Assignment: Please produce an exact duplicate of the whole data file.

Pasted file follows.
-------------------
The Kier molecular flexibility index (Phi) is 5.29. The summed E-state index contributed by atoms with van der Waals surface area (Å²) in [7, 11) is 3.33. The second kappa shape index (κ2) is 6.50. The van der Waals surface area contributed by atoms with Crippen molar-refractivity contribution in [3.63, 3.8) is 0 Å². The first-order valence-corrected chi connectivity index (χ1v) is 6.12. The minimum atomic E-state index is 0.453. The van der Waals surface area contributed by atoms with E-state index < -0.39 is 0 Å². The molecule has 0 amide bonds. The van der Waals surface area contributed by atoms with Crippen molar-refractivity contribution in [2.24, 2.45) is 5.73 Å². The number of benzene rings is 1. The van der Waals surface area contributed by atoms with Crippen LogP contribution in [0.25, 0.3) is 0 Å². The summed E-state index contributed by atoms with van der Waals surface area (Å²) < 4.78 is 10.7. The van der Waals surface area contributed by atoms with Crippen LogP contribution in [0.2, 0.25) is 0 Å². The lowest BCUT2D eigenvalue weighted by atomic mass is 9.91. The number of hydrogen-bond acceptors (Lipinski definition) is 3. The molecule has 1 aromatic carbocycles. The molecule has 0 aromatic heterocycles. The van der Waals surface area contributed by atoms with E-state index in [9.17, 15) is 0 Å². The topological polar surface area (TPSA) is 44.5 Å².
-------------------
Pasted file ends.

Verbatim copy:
The Kier molecular flexibility index (Phi) is 5.29. The summed E-state index contributed by atoms with van der Waals surface area (Å²) in [7, 11) is 3.33. The second kappa shape index (κ2) is 6.50. The van der Waals surface area contributed by atoms with Crippen molar-refractivity contribution in [3.63, 3.8) is 0 Å². The first-order valence-corrected chi connectivity index (χ1v) is 6.12. The minimum atomic E-state index is 0.453. The van der Waals surface area contributed by atoms with E-state index < -0.39 is 0 Å². The molecule has 0 amide bonds. The van der Waals surface area contributed by atoms with Crippen molar-refractivity contribution in [2.24, 2.45) is 5.73 Å². The number of benzene rings is 1. The van der Waals surface area contributed by atoms with Crippen LogP contribution in [0.25, 0.3) is 0 Å². The summed E-state index contributed by atoms with van der Waals surface area (Å²) < 4.78 is 10.7. The van der Waals surface area contributed by atoms with Crippen LogP contribution in [0.2, 0.25) is 0 Å². The lowest BCUT2D eigenvalue weighted by atomic mass is 9.91. The number of hydrogen-bond acceptors (Lipinski definition) is 3. The molecule has 1 aromatic carbocycles. The molecule has 0 aromatic heterocycles. The van der Waals surface area contributed by atoms with E-state index in [9.17, 15) is 0 Å². The topological polar surface area (TPSA) is 44.5 Å².